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Focus of activity

Professor Rob Pettitt

Professor Rob Pettitt

When looking to address culture change, particularly where progress has been slow in the past, it’s tempting to put all resources into supporting those who have been affected by poor behaviour. While this is important, it’s also key to ensure a good balance of activities takes place across both preventive and reactive areas, incorporating systemic long-term change and more short-term support.

Threaded through our workstreams are three strands of interlinking activity:

  1. Promote – what we can do to promote better opportunities and experiences for those from minority groups – eg breaking down systemic barriers, offering proactive and positive support, developing inclusive policies, encouraging and celebrating the positive aspects of diversity – this is where we start to get a more level playing field
  2. Understand – what we can do to help everyone understand how their behaviour can impact on other people’s opportunities and experience – training, anti-racism activities, culture change etc. – this is where we help those not in minority groups understand why this is so important and how they can be allies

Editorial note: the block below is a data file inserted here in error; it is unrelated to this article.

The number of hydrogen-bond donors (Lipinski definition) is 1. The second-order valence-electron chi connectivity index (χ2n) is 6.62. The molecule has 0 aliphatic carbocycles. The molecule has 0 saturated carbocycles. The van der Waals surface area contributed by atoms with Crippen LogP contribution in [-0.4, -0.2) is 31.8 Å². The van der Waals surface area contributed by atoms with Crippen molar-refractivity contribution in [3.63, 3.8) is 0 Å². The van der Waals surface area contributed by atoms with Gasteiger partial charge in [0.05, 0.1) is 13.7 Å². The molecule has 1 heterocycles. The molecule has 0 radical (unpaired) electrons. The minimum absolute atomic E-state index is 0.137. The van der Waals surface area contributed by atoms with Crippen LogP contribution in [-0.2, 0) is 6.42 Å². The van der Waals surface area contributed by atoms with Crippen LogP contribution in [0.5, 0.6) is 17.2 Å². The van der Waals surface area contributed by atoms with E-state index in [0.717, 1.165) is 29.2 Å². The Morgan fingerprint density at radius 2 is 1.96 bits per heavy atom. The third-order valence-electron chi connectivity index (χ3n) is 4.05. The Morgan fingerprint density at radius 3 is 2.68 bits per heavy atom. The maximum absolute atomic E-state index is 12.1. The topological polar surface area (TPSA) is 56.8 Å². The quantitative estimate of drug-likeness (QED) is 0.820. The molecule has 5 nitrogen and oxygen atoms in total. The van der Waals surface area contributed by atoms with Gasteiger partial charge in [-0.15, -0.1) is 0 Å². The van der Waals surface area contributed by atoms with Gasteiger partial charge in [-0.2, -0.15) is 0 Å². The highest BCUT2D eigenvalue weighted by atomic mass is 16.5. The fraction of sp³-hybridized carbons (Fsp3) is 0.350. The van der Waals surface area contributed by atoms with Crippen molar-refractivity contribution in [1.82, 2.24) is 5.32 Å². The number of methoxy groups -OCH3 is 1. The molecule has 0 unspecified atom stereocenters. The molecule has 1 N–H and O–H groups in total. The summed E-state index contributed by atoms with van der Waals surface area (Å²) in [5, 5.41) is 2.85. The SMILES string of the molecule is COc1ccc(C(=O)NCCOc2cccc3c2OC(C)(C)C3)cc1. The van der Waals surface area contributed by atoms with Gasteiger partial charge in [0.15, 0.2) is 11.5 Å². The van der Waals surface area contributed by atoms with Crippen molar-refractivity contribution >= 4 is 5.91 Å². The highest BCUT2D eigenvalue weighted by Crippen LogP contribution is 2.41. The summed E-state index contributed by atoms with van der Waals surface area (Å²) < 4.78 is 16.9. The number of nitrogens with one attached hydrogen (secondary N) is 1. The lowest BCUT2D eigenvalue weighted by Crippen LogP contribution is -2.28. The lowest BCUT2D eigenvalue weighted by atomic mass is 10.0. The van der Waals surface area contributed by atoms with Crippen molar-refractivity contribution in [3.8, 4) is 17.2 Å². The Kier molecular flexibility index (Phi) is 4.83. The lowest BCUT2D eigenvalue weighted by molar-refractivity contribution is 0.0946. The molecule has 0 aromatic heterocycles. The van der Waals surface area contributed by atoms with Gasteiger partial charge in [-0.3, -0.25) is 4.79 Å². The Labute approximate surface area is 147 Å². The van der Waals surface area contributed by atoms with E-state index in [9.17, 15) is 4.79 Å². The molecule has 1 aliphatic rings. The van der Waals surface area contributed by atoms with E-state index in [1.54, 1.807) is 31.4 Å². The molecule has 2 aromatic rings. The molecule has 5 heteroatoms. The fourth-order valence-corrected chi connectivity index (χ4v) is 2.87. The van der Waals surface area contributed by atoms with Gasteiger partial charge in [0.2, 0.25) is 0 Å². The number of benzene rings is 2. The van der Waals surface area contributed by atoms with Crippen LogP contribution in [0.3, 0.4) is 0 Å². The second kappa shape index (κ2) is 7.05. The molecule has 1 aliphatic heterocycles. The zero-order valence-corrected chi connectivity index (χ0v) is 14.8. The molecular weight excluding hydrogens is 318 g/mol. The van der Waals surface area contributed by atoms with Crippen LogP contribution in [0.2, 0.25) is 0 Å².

3. Support – what we can put in place to support those who may be at the sharp end of poor behaviour, such as better reporting lines, safe spaces for conversation, strong lines and policies for organisations to take in the event of something going wrong, how to call out poor behaviour – and a visible commitment to doing this

“We live in a multicultural society and so it is essential that our veterinary profession reflects that diversity. The DIG has a role to identify the issues that currently limit broadening our demographic but policies need the support of the RCVS in order to implement them.”
Rob Pettitt FRCVS
Veterinary Schools Council representative 
on DIG

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